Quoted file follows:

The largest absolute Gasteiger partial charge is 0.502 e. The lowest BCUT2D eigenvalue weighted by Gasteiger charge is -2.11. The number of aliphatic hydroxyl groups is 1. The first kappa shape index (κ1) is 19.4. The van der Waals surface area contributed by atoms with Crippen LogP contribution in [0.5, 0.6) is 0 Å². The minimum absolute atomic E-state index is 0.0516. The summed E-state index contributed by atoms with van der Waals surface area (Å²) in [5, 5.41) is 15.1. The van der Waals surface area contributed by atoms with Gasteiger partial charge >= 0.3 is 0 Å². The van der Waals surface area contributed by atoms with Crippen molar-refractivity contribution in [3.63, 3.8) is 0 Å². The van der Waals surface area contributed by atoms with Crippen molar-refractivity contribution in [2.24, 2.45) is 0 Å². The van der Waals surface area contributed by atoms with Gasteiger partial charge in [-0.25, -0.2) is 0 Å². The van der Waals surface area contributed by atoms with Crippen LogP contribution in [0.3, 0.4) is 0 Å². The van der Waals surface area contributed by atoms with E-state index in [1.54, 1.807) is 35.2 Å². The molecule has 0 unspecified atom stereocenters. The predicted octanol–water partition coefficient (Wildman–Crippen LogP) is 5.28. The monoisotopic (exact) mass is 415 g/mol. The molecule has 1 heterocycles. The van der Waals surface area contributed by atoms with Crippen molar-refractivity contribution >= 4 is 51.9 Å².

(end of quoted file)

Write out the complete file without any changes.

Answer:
The largest absolute Gasteiger partial charge is 0.502 e. The lowest BCUT2D eigenvalue weighted by Gasteiger charge is -2.11. The number of aliphatic hydroxyl groups is 1. The first kappa shape index (κ1) is 19.4. The van der Waals surface area contributed by atoms with Crippen LogP contribution in [0.5, 0.6) is 0 Å². The minimum absolute atomic E-state index is 0.0516. The summed E-state index contributed by atoms with van der Waals surface area (Å²) in [5, 5.41) is 15.1. The van der Waals surface area contributed by atoms with Gasteiger partial charge >= 0.3 is 0 Å². The van der Waals surface area contributed by atoms with Crippen molar-refractivity contribution in [3.63, 3.8) is 0 Å². The van der Waals surface area contributed by atoms with Crippen molar-refractivity contribution in [2.24, 2.45) is 0 Å². The van der Waals surface area contributed by atoms with Gasteiger partial charge in [-0.25, -0.2) is 0 Å². The van der Waals surface area contributed by atoms with Crippen LogP contribution in [0.3, 0.4) is 0 Å². The van der Waals surface area contributed by atoms with E-state index in [1.54, 1.807) is 35.2 Å². The molecule has 0 unspecified atom stereocenters. The predicted octanol–water partition coefficient (Wildman–Crippen LogP) is 5.28. The monoisotopic (exact) mass is 415 g/mol. The molecule has 1 heterocycles. The van der Waals surface area contributed by atoms with Crippen molar-refractivity contribution >= 4 is 51.9 Å².